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פותח על ידי קלירמאש פתרונות בע"מ -
Herbage intake in relation to availability and sward structure: grazing processes and optimal foraging
Year:
1988
Source of publication :
Journal of Applied Ecology
Authors :
אונגר, יוג'ין דוד
;
.
Volume :
25
Co-Authors:
Ungar, E.D., Department of Natural Resources, Agricultural Research Organization, Bet Dagan, Israel
Noy-Meir, I., Department of Natural Resources, Agricultural Research Organization, Bet Dagan, Israel
Facilitators :
From page:
1045
To page:
1062
(
Total pages:
18
)
Abstract:
A general model expresses the instantaneous intake rate (IIR) while grazing as the ratio of bite weight to the sum of searching and handling time per selected bite. The general model is modified to make it applicable to 3 different descriptions of the sward. Model A analyses the effects of vegetation cover, height, bulk density and herbage mass on IIR, assuming uniform distribution of herbage mass within food items. Model B explores the effect of spatial heterogeneity on IIR, using a theoretical normal function to describe the availability of bite weights. It is assumed that the animal selects a range of bite weights so as to maximize IIR. Model C proposes a method of characterizing sward heteorgeneity from empirical data. The model is applied to field data. Model A shows that the mechanism and magnitude of intake response to increasing herbage mass depends upon the combination of sward structural attributes that led to that increase. Similarly, intake rate at a given herbage mass depends strongly upon the spatial organization of the herbage. Models B and C show that the greater the variance of bite weight in the sward at a given mean herbage mass, the greater the maximum IIR, and the narrower the range of bite weights selected. At constant bite weight variance, IIR increases asymptotically with mean herbage mass. These models may explain the considerable variation in functional response to herbage availability reported in the literature. Heterogeneity in potential bite weight needs to be accounted for if realistic predictions of intake rate and sward dynamics are required. -from Authors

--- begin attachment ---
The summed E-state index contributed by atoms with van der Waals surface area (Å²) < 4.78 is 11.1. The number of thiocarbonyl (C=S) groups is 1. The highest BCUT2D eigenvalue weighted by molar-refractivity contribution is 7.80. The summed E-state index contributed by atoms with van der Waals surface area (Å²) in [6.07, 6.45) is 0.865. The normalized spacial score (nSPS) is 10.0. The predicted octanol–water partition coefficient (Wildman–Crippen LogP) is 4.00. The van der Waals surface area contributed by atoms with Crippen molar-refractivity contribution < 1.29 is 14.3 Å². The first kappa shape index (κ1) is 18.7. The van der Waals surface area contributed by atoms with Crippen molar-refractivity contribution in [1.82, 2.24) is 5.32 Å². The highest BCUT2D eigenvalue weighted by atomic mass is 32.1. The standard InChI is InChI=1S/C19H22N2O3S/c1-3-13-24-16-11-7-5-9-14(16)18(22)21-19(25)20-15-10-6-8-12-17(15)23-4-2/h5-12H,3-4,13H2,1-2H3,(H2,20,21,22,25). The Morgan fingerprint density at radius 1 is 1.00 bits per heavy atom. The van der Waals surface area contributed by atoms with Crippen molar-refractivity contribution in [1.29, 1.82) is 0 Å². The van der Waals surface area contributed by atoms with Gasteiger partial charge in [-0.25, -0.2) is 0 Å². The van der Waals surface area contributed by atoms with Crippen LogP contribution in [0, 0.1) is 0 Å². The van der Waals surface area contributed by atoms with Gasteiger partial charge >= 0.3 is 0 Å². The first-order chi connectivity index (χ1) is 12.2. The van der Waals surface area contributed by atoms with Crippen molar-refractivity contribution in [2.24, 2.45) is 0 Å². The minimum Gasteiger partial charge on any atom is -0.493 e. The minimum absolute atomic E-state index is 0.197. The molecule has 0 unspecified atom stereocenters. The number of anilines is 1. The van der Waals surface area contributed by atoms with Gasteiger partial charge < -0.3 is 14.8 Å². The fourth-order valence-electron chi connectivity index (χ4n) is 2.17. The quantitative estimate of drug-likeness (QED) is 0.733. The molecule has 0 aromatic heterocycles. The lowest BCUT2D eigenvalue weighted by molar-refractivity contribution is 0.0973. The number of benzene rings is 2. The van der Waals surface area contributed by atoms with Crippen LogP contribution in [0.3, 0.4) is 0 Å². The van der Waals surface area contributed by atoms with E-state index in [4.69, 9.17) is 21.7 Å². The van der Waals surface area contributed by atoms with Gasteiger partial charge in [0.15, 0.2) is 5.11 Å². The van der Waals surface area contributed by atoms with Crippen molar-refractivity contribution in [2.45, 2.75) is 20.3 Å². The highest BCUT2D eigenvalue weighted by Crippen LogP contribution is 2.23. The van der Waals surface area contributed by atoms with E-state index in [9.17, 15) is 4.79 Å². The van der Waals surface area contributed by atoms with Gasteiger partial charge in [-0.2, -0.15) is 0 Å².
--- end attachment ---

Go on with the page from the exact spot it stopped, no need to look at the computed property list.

Note:
Related Files :
Grazing
herbivory
optimal foraging
pasture
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More details
DOI :
Article number:
Affiliations:
Database:
סקופוס
Publication Type:
Language:
אנגלית
Editors' remarks:
ID:
31036
Last updated date:
02/03/2022 17:27
Creation date:
17/04/2018 00:59
Scientific Publication
Herbage intake in relation to availability and sward structure: grazing processes and optimal foraging
25
Ungar, E.D., Department of Natural Resources, Agricultural Research Organization, Bet Dagan, Israel
Noy-Meir, I., Department of Natural Resources, Agricultural Research Organization, Bet Dagan, Israel
Herbage intake in relation to availability and sward structure: grazing processes and optimal foraging
A general model expresses the instantaneous intake rate (IIR) while grazing as the ratio of bite weight to the sum of searching and handling time per selected bite. The general model is modified to make it applicable to 3 different descriptions of the sward. Model A analyses the effects of vegetation cover, height, bulk density and herbage mass on IIR, assuming uniform distribution of herbage mass within food items. Model B explores the effect of spatial heterogeneity on IIR, using a theoretical normal function to describe the availability of bite weights. It is assumed that the animal selects a range of bite weights so as to maximize IIR. Model C proposes a method of characterizing sward heteorgeneity from empirical data. The model is applied to field data. Model A shows that the mechanism and magnitude of intake response to increasing herbage mass depends upon the combination of sward structural attributes that led to that increase. Similarly, intake rate at a given herbage mass depends strongly upon the spatial organization of the herbage. Models B and C show that the greater the variance of bite weight in the sward at a given mean herbage mass, the greater the maximum IIR, and the narrower the range of bite weights selected. At constant bite weight variance, IIR increases asymptotically with mean herbage mass. These models may explain the considerable variation in functional response to herbage availability reported in the literature. Heterogeneity in potential bite weight needs to be accounted for if realistic predictions of intake rate and sward dynamics are required. -from Authors
Scientific Publication
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